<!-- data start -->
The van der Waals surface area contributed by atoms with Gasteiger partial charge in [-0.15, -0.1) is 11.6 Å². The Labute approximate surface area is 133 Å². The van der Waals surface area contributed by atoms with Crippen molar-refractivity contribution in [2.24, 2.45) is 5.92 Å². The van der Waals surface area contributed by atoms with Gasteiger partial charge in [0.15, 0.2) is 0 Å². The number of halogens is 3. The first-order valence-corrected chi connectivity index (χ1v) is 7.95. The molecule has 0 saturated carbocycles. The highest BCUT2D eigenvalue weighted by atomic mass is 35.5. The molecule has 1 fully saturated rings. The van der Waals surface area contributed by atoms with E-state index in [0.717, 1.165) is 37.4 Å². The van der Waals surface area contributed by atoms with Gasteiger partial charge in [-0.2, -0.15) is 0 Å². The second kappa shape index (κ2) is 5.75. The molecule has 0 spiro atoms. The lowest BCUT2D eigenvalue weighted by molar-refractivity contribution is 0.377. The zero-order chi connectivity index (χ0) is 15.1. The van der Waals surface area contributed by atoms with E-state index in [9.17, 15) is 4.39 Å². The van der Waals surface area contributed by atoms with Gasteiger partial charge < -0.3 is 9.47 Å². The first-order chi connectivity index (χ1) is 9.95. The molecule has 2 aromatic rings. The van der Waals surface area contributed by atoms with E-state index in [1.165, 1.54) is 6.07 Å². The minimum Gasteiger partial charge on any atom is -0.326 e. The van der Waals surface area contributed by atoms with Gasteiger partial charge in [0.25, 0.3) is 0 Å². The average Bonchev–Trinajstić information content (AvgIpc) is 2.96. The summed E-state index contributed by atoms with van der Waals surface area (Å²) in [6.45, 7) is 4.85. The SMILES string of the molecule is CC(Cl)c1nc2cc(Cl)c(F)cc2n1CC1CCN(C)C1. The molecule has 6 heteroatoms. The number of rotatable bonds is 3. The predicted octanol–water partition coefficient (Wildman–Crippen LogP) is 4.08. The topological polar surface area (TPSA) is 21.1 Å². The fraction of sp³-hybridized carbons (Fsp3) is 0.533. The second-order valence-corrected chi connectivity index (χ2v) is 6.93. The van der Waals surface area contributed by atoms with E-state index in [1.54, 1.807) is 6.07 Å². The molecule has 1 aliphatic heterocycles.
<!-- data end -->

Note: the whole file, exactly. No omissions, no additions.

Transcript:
The van der Waals surface area contributed by atoms with Gasteiger partial charge in [-0.15, -0.1) is 11.6 Å². The Labute approximate surface area is 133 Å². The van der Waals surface area contributed by atoms with Crippen molar-refractivity contribution in [2.24, 2.45) is 5.92 Å². The van der Waals surface area contributed by atoms with Gasteiger partial charge in [0.15, 0.2) is 0 Å². The number of halogens is 3. The first-order valence-corrected chi connectivity index (χ1v) is 7.95. The molecule has 0 saturated carbocycles. The highest BCUT2D eigenvalue weighted by atomic mass is 35.5. The molecule has 1 fully saturated rings. The van der Waals surface area contributed by atoms with E-state index in [0.717, 1.165) is 37.4 Å². The van der Waals surface area contributed by atoms with Gasteiger partial charge in [-0.2, -0.15) is 0 Å². The second kappa shape index (κ2) is 5.75. The molecule has 0 spiro atoms. The lowest BCUT2D eigenvalue weighted by molar-refractivity contribution is 0.377. The zero-order chi connectivity index (χ0) is 15.1. The van der Waals surface area contributed by atoms with E-state index in [9.17, 15) is 4.39 Å². The van der Waals surface area contributed by atoms with Gasteiger partial charge < -0.3 is 9.47 Å². The first-order chi connectivity index (χ1) is 9.95. The molecule has 2 aromatic rings. The van der Waals surface area contributed by atoms with E-state index in [1.165, 1.54) is 6.07 Å². The minimum Gasteiger partial charge on any atom is -0.326 e. The van der Waals surface area contributed by atoms with Gasteiger partial charge in [0.25, 0.3) is 0 Å². The average Bonchev–Trinajstić information content (AvgIpc) is 2.96. The summed E-state index contributed by atoms with van der Waals surface area (Å²) in [6.45, 7) is 4.85. The SMILES string of the molecule is CC(Cl)c1nc2cc(Cl)c(F)cc2n1CC1CCN(C)C1. The molecule has 6 heteroatoms. The number of rotatable bonds is 3. The predicted octanol–water partition coefficient (Wildman–Crippen LogP) is 4.08. The topological polar surface area (TPSA) is 21.1 Å². The fraction of sp³-hybridized carbons (Fsp3) is 0.533. The second-order valence-corrected chi connectivity index (χ2v) is 6.93. The van der Waals surface area contributed by atoms with E-state index in [1.54, 1.807) is 6.07 Å². The molecule has 1 aliphatic heterocycles.